Group Presentation

20 min

15%

 

Recommended reading

There is no single text that covers everything. You are encouraged to read widely – from many disciplines. Some of the recommended books and articles are quite difficult to read and you should be prepared to read them twice so that you get a full understanding of them. As far as possible, many of the texts are available online. 

There is a lot of useful information to be found on the homepages of relevant institutions (e.g., UN documents, reports from think tanks, peace-related INGOs, and the excellent Accord series on peace processes from Conciliation Resources - http://www.c-r.org/accord), but the vast majority of your citations will be expected to come from peer-reviewed academic books and articles.

The following are general texts that might serve as a good starting point for your research:

  • Richmond, O.P. (2020) Peace in International Relations (London: Routledge). [This book comprehensively connects International Relations theory to Peace and Conflict Studies. It explains the underlying ideas that have driven peace interventions and formed the basis of the current international peace architecture. As you can see below, this book provides the theoretical framework to many sessions throughout the semester in order to ground our discussions in International Relations.]
  • Richmond, OP and G. Visoka (2021) Peacebuilding, Statebuilding and Peace Formation (Oxford: Oxford University Press) [This edited volume explores the conceptual foundations of international peace interventions and local peace agency, their political implications and internal tensions.]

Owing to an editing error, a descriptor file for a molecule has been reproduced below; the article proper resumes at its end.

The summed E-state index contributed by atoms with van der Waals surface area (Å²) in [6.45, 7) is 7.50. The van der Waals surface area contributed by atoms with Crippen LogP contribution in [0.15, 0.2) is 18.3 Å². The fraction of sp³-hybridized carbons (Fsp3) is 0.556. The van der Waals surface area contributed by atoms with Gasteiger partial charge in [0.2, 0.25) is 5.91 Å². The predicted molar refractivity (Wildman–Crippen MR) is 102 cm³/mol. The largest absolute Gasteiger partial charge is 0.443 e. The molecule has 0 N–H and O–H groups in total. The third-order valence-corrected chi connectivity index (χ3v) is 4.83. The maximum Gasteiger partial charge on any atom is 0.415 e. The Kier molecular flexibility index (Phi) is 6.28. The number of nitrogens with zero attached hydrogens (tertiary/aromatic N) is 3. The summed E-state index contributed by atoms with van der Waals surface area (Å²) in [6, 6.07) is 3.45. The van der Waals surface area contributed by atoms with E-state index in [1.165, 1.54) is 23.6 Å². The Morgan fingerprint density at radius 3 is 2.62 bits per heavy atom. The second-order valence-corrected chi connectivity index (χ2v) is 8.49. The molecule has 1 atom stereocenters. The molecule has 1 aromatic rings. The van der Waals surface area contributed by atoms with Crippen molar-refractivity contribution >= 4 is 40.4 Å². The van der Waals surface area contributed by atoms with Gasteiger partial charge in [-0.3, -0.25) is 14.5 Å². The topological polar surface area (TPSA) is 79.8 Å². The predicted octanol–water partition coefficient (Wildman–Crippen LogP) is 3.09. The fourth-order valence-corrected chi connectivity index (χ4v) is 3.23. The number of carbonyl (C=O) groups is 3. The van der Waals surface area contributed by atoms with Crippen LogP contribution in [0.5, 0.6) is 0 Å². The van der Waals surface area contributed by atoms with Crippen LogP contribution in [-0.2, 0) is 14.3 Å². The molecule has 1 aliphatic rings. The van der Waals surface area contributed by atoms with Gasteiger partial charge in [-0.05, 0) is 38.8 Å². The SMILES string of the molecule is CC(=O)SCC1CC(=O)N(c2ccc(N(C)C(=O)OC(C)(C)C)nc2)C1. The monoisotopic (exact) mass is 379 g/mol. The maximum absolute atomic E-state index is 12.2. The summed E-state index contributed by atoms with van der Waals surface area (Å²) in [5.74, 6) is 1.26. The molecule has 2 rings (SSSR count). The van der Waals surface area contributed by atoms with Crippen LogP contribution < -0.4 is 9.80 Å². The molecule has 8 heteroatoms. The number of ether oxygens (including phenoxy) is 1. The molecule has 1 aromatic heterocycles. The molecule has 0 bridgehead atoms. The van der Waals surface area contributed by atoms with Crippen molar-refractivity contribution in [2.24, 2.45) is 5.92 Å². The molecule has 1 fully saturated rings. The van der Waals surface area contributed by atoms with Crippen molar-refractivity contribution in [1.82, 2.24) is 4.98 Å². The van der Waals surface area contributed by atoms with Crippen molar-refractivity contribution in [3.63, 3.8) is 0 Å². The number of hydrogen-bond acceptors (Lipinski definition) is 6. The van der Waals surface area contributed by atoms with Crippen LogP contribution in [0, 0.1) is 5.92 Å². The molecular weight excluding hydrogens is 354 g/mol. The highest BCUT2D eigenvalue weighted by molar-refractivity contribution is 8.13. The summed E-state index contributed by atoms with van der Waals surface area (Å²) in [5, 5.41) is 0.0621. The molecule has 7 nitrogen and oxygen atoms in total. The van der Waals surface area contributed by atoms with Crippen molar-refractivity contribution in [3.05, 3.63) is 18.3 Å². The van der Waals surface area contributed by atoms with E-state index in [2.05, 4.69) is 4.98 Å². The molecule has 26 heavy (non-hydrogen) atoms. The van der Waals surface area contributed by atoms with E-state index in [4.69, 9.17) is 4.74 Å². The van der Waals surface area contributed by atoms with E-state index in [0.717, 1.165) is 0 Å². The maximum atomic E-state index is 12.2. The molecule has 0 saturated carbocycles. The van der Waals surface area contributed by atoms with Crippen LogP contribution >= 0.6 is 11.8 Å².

• Ramsbotham, O., H. Miall and T. Woodhouse eds., Contemporary Conflict Resolution (London: Polity).  [This textbook explains the different concepts in Peace and Conflict Studies and their underlying theories in great clarity. If you get confused about the differences between peacemaking, peacekeeping and peacebuilding, go back to this book.]
  • Richmond, O.P., S.Pogodda and J. Ramovic (2016), Palgrave’s Handbook of Disciplinary and Regional Approaches to Peace (London: Palgrave). [This handbook covers the PCS-related debates in all relevant disciplines, while also exploring regional drivers of conflict and what peace means in all different regions of the world.]
  • UN (2016) Resolution 70/262. Review of the United Nations peacebuilding architecture (New York: United Nations). [The ‘sustaining peace’-agenda is based on a review of the international peacebuilding architecture and represents the latest seminal document on peacebuilding.]

Key Journals

  • Check the following journals regularly as they publish material relevant to this module: International peacekeeping, Journal of Intervention and Statebuilding, Cooperation and Conflict, Civil Wars, Security Dialogue, Review of International Studies. The journal Peacebuilding is edited at Manchester by Oliver Richmond, Gezim Visoka and Roger Mac Ginty. 

 

Study hours

Scheduled activity hours
Seminars 20
Independent study hours
Independent study 130

Teaching staff

Staff member Role
Sandra Pogodda Unit coordinator

Additional notes

Timetable

 

Return to course details